The 2018 general elections weren’t even supposed to be held. Many believed that given the political situation and hostility, violence would spill over onto the streets and the elections would be postponed. This was particularly so when BNP chief Khaleda Zia was convicted of corruption and bail was denied to her. At that point, the BNP said that it will go for a national movement to secure her release. Bail was expected any day.
Bail was not granted and Dhaka and other cities in Bangladesh were not visited by violence. In a strategic move, which was unexpected given the BNP’s past record, it protested peacefully. Obviously, the party felt that not much could be gained by mayhem. The party said that come what may, it would take part in the elections without Khaleda Zia. But after the sanglap (talks between the ruling Awami League and the opposition) there has been a subtle shift in the BNP’s stand: polls without Khaleda Zia out has now turned to “Khaleda will be out in a day once we come to power”. It has kept BNP alive in politics and the polls.
Also Read : December 30 and the cycle of violence
Does China care?
The Awami League would have much preferred that the BNP boycotted the elections but selling two consecutive elections without any meaningful participation of the main opposition party is tough. Let’s face it, the consumer of quality elections in this case is not the local electorate as they really have little voice in such issues, but the international community probably thinks differently. Of course, it’s not the West that matters in Bangladesh but its two powerful neighbours.
There is very little reason to think that China cares because it has no stake in boundary/border management or security issues with Bangladesh. The only thorny issue between the two, which is Myanmar’s ethnic cleansing of Rohingyas who were forced into Bangladesh. China backs Yangon and it has shrunk its clout publicly. Now, having backed an ethnic-cleansing, genocide-committing government has not been a problem with China as it is not with any super power. However, any political leveraging might bring to the fore issues of give-and-take, so it would serve China’s interest more to leave them alone. It is best to discuss Padma bridge funding, Dhaka Stock Exchange investment and of course OBOR. So, China is an economic, not a political power, as far as Dhaka is concerned.
What about India?
India is a different matter going by facts. India has three major issues with Bangladesh:a)there are transit facilities to the northeast that cut through Bangladesh, which it needs to protect;b)a fragile northeast with active insurgencies whose intensity has greatly reduced, thanks partly to the Bangladesh regime’s policy of no-sanctuary to NE rebels; and c) It would prefer a government which doesn’t want to do business with Pakistan which could run spook operations from Dhaka.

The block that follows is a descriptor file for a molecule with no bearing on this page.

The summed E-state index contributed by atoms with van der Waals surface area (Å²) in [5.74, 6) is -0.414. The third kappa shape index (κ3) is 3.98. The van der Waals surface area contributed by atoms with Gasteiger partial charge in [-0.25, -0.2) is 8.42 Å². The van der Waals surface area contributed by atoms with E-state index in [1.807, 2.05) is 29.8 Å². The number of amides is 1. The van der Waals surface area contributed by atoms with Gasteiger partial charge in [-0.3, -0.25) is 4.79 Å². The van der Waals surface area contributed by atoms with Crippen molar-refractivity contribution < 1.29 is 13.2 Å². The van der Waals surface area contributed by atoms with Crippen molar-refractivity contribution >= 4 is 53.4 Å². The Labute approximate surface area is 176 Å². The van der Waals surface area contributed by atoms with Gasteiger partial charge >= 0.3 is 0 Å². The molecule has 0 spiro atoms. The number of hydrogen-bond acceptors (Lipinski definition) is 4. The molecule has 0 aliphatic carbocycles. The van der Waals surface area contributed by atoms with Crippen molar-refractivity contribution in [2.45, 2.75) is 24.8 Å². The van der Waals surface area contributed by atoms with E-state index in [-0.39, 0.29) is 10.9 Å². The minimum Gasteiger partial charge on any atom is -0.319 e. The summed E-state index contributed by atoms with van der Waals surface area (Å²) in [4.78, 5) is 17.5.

Since the Awami League fits the bill on all counts India could have a stake in the elections much higher than China. Illegal immigrants are another issue and so are illegal cows imported for slaughter in Bangladesh. In India, beef chomping does provide good feed for internal mobilisation.
India is strong enough to exert influence on Bangladesh far more than ever before. More importantly, if the BNP manages to come to power, it would be friendlier than it was in its last avatar. But India needs a better-looking friend not produced by ‘bad’ elections. So, a positive influence may be in convincing Bangladesh to have a more competitive election. The Bangladesh PM has said the same as well.
But, of course, the part on Indian influence speculative, though the conjectures are not.
Will it be a ‘good’ election?
What everyone knows for sure is that the BNP-centredJatiyoOikkyo Front has called for a shot at power in the future. Dr Kamal Hossain’s leadership has helped the BNP to be a party of substance rather than just a party hungry for power in alliance with the Jamaat-e-Islami which many describe as its heaviest baggage. The AwamiLeague machinery has focused on this aspect with a systematic demonising campaign against the Front, but one is not sure whether this is the prime issue on the voter’s mind. Though the pre-electoral mud-slinging continues, it is not as visible compared to the campaign investment. State of the economy and law and order and safety issues dominate, not the political ones.
What do people want?
Bangladeshis simply want a safe and violence-free election and no more. If they get to vote, it’s great. If they can’t, a section of the voters, not the majority, will be disappointed. The disconnect between politics and the public has continued for far too long, so their expectation is not about political democracy but economic improvement.
The level of need, expectation and aspiration are high, but the reality of a growth-based, low job-creating economy is a fact too. The two most significant street events in the last five years after the Shahbagh movement were about jobs and road safety. Both were led by the young and of course both the AwamiLeague and the BNP have aimed their messages at this section of voters.
Electoral violence is high and that is indeed having an effect. Th people are concerned about their safety and if violence continues, some/many voters may stay away from exercising their franchise. However, army deployment is scheduled from the December 24 and a less turbulent campaigning is expected.
If voting is safe, people will be happy to see either party win provided there is a large and meaningful opposition. They are smart enough to know that overwhelming victories are not good for socio-economic safety.